1992 - Volume #16, Issue #3, Page #36[ Sample Stories From This Issue | List of All Stories In This Issue | Print this story | Read this issue]
Indoor Manure PitsIndoor manure pits are starting to catch on in Canada where tough water quality regulations - and odor complaints near urban areas - are prompting some farmers to store semi solid dairy cattle manure inside new prefabricated buildings.
The buildings, which have a cement floor surrounded by an 8-ft. high retaining wall, keep rain and snow out of the manure and prevent odors from escaping. A stacker delivers manure from barn gutters directly into the building.
"Indoor manure pits are environmentally safer than dumping manure outside or pumping it into a lagoon and are virtually BodcoFarm Equipment, St. Francois Xavier, Quebec. The company, which makes barn cleaning equipment, has constructed a number of buildings 80 ft. wide, 100 ft. long, and 30 ft. high with enough capacity for nine months of manure storage from 100 cows.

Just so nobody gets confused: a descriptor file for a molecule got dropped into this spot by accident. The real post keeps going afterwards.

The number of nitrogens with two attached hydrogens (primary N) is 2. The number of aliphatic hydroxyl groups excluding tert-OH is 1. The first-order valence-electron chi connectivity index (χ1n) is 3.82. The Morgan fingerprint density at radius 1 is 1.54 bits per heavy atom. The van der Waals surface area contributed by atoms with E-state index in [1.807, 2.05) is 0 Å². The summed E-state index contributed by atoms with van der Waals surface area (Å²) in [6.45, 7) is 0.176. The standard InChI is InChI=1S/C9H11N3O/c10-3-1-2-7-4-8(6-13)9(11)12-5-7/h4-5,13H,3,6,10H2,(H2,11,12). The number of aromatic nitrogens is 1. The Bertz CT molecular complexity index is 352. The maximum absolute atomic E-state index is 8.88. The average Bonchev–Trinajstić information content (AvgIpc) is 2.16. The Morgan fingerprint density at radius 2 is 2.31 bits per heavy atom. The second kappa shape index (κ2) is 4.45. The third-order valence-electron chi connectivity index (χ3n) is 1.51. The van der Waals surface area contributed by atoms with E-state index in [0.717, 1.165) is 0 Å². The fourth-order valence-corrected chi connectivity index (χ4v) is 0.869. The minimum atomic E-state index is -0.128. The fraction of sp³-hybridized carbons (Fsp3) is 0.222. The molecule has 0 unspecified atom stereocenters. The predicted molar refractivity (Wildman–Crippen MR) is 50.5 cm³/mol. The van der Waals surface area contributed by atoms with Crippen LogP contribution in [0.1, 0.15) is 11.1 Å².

"Most of our customers had been stacking manure outside but live close to town and wanted to eliminate odors," says Vachon, who notes that some farmers install a "chimney vent" on top of the roof for extra ventilation in addition to the roof peak vents. "Keeping rain and snow out results in a more solid form of manure that's less likely to seep into ground water or run off fields. The manure can be handled with a front-end loader and conventional manure spreader. Indoor manure pits cost about 25% more than lagoons. However, there are no under-ground pipes to plug up, and if you ever stop milking cows you can use the building for other purposes."
Two independent stackers are used, one inside and one outside the barn. The inside stacker drops manure onto the bottom of the outside stacker, the bottom end of which is barn. "The shed keeps the outside stacker from freezing up in winter," says Vachon.
The outside stacker has a transmission on the top end that automatically declutches if the chain plugs up and automatically reengages when the motor is restarted, eliminating the need to climb up to the top of the stacker to put it back in gear.
For more information, contact FARM SHOW Followup, Bodco Farm Equipment, 10 Route 249, St. Francois Xavier, Quebec Canada J0B 2V0 (ph 819 845-7824).
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